Featured New Books - July 2014


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On democracy's doorstep : the inside story of how the Supreme Court brought "one person, one vote" to the United States

The inside story of the Supreme Court decisions that brought true democracy to the United States.

As chief justice of the U.S. Supreme Court, Earl Warren is most often remembered for landmark rulings in favor of desegregation and the rights of the accused. But Warren himself identified a lesser known group of cases—Baker v. Carr, Reynolds v. Sims, and their companions—as his most important work. J. Douglas Smith's On Democracy's Doorstep masterfully recounts the tumultuous and often overlooked events that established the principle of "one person, one vote" in the United States.

Before the Warren Court acted, American democracy was in poor order. As citizens migrated to urban areas, legislative boundaries remained the same, giving rural lawmakers from sparsely populated districts disproportionate political power—a power they often used on behalf of influential business interests. Smith shows how activists ranging from city boosters in Tennessee to the League of Women Voters worked to end malapportionment, incurring the wrath of chambers of commerce and southern segregationists as they did so. Despite a conspiracy of legislative inaction and a 1946 Supreme Court decision that instructed the judiciary not to enter the "political thicket," advocates did not lose hope. As Smith shows, they skillfully used the Fourteenth Amendment's Equal Protection Clause to argue for radical judicial intervention. Smith vividly depicts the unfolding drama as Attorney General Robert F. Kennedy pressed for change, Solicitor General Archibald Cox cautiously held back, young clerks pushed the justices toward ever-bolder reform, and the powerful Senate Minority Leader Everett Dirksen obsessively sought to reverse the judicial revolution that had upended state governments from California to Virginia.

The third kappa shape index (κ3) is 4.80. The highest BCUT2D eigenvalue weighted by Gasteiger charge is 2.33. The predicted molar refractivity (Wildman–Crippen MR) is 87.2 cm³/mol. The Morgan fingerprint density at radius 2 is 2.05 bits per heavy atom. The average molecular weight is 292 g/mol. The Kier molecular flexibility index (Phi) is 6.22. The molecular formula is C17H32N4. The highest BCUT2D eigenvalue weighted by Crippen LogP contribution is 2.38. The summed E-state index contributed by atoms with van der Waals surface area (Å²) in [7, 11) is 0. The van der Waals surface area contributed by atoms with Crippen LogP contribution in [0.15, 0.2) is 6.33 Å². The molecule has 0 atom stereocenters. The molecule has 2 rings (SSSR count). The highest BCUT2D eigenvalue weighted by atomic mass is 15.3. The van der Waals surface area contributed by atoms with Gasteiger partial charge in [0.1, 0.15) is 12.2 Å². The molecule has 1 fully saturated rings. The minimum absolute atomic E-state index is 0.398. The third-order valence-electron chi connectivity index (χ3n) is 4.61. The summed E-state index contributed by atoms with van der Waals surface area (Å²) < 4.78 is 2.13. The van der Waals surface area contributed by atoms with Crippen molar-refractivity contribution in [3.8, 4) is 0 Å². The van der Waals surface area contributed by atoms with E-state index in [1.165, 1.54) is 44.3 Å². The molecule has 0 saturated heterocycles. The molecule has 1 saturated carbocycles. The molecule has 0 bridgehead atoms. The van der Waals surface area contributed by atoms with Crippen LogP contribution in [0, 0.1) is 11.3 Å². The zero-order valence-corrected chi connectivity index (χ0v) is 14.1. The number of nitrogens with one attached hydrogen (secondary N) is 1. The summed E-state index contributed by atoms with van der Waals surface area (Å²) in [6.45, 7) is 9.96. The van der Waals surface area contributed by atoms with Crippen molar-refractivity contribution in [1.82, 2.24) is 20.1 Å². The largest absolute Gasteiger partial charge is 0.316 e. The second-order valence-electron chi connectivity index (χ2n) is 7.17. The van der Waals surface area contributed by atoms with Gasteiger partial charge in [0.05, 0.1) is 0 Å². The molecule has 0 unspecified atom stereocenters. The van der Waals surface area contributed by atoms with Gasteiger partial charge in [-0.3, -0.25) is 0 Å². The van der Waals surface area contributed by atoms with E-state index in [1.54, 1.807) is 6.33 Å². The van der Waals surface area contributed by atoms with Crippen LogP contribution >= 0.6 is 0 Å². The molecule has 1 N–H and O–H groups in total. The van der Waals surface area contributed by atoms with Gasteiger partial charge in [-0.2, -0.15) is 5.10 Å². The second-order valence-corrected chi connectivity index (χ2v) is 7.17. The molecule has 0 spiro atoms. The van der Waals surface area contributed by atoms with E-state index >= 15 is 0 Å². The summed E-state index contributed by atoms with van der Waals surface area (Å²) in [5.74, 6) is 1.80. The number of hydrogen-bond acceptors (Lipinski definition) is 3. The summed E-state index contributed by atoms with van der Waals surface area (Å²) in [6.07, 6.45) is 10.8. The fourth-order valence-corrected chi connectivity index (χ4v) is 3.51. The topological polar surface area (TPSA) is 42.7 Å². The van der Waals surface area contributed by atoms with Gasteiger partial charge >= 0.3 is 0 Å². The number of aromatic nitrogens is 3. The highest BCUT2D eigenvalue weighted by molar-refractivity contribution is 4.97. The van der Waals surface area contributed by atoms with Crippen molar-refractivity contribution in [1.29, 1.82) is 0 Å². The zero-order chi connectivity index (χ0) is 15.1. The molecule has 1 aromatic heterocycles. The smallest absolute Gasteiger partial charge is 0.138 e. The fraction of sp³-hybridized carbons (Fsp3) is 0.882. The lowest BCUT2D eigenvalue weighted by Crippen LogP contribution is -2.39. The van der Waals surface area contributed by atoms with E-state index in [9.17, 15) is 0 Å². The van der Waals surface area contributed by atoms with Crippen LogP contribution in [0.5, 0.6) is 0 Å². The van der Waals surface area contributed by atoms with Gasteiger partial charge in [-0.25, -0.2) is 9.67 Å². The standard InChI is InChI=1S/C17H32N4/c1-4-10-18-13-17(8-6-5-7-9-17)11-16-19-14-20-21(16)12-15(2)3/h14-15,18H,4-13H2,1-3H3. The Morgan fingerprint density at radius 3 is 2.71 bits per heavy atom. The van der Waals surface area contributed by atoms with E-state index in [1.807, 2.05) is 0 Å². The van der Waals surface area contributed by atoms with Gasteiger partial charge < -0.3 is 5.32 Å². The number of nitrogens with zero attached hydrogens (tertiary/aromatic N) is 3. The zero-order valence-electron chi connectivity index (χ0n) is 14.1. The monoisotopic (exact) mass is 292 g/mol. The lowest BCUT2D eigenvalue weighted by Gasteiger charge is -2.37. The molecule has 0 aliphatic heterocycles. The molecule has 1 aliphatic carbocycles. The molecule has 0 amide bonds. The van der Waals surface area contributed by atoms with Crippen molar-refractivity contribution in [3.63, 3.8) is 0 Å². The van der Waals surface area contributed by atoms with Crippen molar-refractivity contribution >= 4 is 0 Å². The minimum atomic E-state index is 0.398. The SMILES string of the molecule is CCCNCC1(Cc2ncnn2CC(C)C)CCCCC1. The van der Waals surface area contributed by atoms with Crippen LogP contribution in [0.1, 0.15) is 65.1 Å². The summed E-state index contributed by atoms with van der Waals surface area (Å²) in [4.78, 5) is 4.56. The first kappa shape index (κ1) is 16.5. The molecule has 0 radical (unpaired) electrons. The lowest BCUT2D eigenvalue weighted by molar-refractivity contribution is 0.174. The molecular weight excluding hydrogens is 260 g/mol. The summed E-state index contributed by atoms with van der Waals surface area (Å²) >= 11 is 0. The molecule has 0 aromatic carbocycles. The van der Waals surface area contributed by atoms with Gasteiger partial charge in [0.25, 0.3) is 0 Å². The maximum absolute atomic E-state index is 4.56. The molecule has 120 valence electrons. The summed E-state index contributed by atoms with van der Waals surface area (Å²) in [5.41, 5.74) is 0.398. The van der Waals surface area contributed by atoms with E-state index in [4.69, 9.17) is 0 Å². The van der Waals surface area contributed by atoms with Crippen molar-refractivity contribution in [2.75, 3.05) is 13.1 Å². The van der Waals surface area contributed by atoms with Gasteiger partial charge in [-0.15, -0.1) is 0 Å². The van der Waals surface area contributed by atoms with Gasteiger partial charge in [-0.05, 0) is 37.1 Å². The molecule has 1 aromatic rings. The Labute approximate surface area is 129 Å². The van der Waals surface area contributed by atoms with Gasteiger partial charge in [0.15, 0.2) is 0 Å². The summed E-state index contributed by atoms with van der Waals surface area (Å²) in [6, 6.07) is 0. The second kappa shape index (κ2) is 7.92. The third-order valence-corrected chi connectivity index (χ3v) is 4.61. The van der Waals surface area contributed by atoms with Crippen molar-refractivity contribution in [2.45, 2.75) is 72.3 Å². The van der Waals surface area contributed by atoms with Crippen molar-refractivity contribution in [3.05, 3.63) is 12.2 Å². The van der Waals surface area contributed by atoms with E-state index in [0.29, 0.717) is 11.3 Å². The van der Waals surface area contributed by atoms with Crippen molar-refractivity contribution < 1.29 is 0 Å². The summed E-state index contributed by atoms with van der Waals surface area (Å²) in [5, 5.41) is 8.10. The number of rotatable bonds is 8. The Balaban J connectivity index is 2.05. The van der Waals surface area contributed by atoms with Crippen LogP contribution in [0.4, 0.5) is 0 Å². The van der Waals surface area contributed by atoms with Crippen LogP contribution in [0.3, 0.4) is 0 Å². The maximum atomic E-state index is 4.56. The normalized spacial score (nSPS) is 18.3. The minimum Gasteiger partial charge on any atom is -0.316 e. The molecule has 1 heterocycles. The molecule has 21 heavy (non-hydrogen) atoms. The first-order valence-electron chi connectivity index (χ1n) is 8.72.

Today, following the Court's recent controversial decisions on voting rights and campaign finance, the battles described in On Democracy's Doorstep have increasing relevance. With erudition and verve, Smith illuminates this neglected episode of American political history and confronts its profound consequences.


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Internet privacy rights : rights to protect autonomy

Internet Privacy Rights analyses the current threats to our online autonomy and privacy and proposes a new model for the gathering, retention and use of personal data. Key to the model is the development of specific privacy rights: a right to roam the internet with privacy, a right to monitor the monitors, a right to delete personal data and a right to create, assert and protect an online identity. These rights could help in the formulation of more effective and appropriate legislation, and shape more privacy-friendly business models. The conclusion examines how the internet might look with these rights in place and whether such an internet could be sustainable from both a governmental and a business perspective.


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Family law reimagined

One of the law's most important and far-reaching roles is to govern family life and family members. Family law decides who counts as kin, how family relationships are created and dissolved, and what legal rights and responsibilities come with marriage, parenthood, sibling ties, and other family bonds. Yet despite its significance, the field remains remarkably understudied and poorly understood both within and outside the legal community.